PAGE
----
Sunday, February 1, 2009

I wanted to update tonight because orientation is going to be incredibly busy for the next week or so. So today we went on a bus tour around Cape Town and down the peninsula. We went with all the other ‘international’ students (which means 90 % Americans) and basically were an enormous mass of white people moving around together. It was pretty bizarre. The tour was informative… our guide knew a ton about the area, and it was interesting to hear about history, geography, culture, etc in greater detail. One of the few good things about Interstudy is that we have been here for two weeks, so we all feel pretty comfortable. The other students just got here a couple days ago, and I can imagine how overwhelming that is.

After leaving Cape Town we drove along the peninsula, cruising along windy, scenic roads along the coast. The country just gets more and more beautiful the more I see of it; literally all along the coast are beautiful beaches, majestic mountain ranges, and vibrant green colors. It is just gorgeous, and there is no way to really convey how beautiful it is. You really just have to see it. We stopped in Simons Town quickly where there is a colony of Jackass penguins (small African penguins). Apparently the penguins actually found the area themselves and it is now obviously preserved. But they were literally everywhere, lounging out on the rocks, waddling around. It was really funny, and I was so intrigued that I bought a penguin statue for 10 rand.

We drove along and suddenly found ourselves in Oceans View, which actually does not have anything close to a view of the ocean. This was my first true experience with a poor African township. The contrast is just incredible… this town literally borders wealthy suburbs occupied by mostly whites. Oceans View was actually established as a place for blacks to live when they were forced to move out of Simons Town during the beginning of apartheid legislation. The people are still very poor, but they have a lot of pride and a vibrant culture. We had a really delicious lunch and watched a group of young kids singing and break dancing. They really did seem proud of their town and of their people, and it was truly humbling.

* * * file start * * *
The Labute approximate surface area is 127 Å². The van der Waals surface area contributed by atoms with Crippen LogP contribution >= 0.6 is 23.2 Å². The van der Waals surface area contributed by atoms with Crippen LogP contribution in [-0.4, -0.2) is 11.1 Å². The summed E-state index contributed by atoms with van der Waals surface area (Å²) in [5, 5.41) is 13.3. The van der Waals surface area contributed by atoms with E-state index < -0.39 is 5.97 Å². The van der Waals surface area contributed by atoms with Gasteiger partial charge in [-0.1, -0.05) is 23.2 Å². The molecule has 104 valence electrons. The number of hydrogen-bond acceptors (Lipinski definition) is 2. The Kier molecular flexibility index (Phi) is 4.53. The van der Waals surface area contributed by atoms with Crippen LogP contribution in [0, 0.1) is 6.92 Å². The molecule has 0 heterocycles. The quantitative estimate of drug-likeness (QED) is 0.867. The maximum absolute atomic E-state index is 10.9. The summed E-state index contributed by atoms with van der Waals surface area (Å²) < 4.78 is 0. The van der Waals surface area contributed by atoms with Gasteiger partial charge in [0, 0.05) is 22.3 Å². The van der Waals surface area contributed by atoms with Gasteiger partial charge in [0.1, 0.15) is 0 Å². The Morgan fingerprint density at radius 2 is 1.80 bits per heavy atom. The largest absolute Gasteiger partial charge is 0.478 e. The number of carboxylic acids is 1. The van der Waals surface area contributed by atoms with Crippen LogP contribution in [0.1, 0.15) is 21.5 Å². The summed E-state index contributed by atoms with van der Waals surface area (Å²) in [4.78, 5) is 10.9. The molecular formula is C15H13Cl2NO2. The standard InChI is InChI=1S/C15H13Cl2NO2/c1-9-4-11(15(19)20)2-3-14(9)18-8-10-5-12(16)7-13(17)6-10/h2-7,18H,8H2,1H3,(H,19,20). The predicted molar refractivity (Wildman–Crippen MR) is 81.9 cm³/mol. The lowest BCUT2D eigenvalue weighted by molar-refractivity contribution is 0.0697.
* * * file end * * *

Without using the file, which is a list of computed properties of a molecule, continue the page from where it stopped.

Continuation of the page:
Our last destination was the Cape of Good Hope, part of a huge nature reserve that stretches all the way to Table Mountain. The area is actually preserved rather well, and is in most ways exactly how it was before the area was colonized. The Cape was first named the “Cape of Storms” by initial settlers because of its gusty winds, but in order to make it a more frequented trade route, it was renamed the Cape of Good Hope. Here I saw some of the most beautiful views I have ever seen. The water is a perfect blue-green, and the rocks and mountains jut out into the sea all around you. Baboons are supposed to run around all over the place there (they are pests in South Africa) but sadly we didn’t see any up close. Anyway it was an amazing trip, and it was good to talk to some of the other students in other programs. I am looking forward to getting to know the university a little better this week… hopefully it won’t be too stressful.

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